Gordon Birtwistle (Burnley, Liberal Democrat)
To ask the Secretary of State for Health if he will bring forward proposals to reduce the level of regulation governing the sale of motion sickness tablets for the purpose of improving access.
Simon Burns (Minister of State (Health), Health; Chelmsford, Conservative)
The Government are keen to increase access to medicines, in the interest of public health, when it is acceptably safe to do so. To this end, as part of the Better Regulation of Medicines Initiative, the Medicines and Healthcare products Regulatory Agency (MHRA) is developing proposals to simplify and speed the regulatory process that supports reclassification from prescription only to pharmacy or general sale availability.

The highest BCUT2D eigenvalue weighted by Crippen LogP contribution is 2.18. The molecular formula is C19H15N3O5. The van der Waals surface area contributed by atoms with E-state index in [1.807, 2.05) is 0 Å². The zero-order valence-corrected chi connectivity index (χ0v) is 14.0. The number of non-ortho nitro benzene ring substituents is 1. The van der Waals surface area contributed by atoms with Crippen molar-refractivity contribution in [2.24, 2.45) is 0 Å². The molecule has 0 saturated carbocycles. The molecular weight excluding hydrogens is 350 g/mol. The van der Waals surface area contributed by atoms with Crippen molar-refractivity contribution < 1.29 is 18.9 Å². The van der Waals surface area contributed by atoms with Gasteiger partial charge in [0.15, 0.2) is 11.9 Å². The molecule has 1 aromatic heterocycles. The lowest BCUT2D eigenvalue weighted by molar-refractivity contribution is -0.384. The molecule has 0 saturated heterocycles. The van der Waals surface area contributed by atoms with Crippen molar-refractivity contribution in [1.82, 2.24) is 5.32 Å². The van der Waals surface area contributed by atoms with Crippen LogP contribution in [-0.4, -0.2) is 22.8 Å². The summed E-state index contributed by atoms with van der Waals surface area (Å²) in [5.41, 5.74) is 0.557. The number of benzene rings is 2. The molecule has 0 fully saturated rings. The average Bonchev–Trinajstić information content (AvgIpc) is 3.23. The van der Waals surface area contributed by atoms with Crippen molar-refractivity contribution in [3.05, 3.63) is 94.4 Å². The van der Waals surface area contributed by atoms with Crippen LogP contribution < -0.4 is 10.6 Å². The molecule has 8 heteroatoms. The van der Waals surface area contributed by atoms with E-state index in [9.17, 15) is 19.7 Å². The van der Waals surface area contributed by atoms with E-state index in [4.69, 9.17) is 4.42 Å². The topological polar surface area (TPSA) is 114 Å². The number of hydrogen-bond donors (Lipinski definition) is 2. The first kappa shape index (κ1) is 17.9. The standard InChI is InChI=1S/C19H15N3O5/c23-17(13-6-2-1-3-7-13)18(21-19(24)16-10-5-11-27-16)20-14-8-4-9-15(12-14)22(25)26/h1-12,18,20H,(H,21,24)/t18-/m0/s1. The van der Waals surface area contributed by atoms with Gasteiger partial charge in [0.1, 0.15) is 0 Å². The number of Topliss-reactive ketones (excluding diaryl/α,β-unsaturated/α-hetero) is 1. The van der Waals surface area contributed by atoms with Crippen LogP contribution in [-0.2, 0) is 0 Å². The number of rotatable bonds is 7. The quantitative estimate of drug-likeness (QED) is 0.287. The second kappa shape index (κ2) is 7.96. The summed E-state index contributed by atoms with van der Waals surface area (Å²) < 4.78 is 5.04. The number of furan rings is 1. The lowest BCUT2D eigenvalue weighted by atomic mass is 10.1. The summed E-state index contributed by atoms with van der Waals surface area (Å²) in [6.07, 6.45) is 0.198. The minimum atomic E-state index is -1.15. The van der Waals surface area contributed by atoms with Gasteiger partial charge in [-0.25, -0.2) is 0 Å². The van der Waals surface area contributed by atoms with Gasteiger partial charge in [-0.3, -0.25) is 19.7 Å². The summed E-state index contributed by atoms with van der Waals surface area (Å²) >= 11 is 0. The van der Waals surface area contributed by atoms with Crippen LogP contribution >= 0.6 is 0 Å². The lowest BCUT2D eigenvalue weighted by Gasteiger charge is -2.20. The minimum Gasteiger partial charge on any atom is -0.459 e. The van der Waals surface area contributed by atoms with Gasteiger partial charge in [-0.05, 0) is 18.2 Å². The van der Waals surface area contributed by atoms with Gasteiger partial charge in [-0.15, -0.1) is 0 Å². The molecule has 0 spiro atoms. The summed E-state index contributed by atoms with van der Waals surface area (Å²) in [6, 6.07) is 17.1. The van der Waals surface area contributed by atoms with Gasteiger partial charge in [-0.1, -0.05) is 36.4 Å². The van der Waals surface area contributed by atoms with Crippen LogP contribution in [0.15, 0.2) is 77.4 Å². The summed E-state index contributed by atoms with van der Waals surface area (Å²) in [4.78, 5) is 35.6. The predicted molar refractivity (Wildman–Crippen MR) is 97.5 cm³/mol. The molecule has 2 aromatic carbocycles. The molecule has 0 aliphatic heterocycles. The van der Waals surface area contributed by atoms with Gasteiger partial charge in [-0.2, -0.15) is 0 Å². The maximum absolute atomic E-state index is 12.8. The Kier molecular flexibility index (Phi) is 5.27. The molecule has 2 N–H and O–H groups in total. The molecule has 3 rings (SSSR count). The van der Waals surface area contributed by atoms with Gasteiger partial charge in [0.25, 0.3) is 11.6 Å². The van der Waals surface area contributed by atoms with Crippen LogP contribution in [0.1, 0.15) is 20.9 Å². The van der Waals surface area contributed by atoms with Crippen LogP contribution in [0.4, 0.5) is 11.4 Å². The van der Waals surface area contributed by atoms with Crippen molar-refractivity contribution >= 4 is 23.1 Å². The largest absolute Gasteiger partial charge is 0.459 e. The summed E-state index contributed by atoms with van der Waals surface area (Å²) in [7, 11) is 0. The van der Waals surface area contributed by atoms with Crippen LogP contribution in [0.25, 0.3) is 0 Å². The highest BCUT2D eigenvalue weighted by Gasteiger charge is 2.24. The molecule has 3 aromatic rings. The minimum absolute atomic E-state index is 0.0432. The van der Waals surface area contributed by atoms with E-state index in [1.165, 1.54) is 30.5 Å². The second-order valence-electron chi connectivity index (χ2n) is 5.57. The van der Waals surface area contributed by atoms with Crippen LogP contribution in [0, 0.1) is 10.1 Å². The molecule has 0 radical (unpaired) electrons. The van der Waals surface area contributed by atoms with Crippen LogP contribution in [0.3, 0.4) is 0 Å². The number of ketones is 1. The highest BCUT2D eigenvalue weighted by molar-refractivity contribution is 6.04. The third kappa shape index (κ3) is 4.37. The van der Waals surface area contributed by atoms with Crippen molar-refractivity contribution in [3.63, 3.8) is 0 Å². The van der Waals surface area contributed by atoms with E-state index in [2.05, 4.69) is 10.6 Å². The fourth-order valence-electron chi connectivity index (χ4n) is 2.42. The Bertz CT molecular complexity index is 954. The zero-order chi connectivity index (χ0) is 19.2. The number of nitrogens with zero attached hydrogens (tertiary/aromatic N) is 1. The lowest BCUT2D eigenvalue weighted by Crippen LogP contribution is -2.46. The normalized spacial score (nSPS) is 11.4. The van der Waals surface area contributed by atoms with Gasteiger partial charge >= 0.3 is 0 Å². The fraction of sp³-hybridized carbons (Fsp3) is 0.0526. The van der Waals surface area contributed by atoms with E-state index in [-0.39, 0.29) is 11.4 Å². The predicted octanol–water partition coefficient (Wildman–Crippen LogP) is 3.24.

The vast majority of medicines authorised for the prevention or treatment of travel sickness are classified as P medicines, which means they can be sold or supplied without prescription from registered pharmacy premises by or under the supervision of a pharmacist. The involvement of a qualified health care professional helps to ensure these medicines are used safely and effectively.
For a medicine such as those for motion sickness to be available as a GSL (general sales list) medicine on self-selection in general retail outlets, Ministers must be satisfied that it can be used safely without the involvement of a pharmacist. A company may, at any time, submit to the MHRA an application to reclassify a product from P to GSL which would need to demonstrate that access to professional advice is not required for the safe use of the medicine.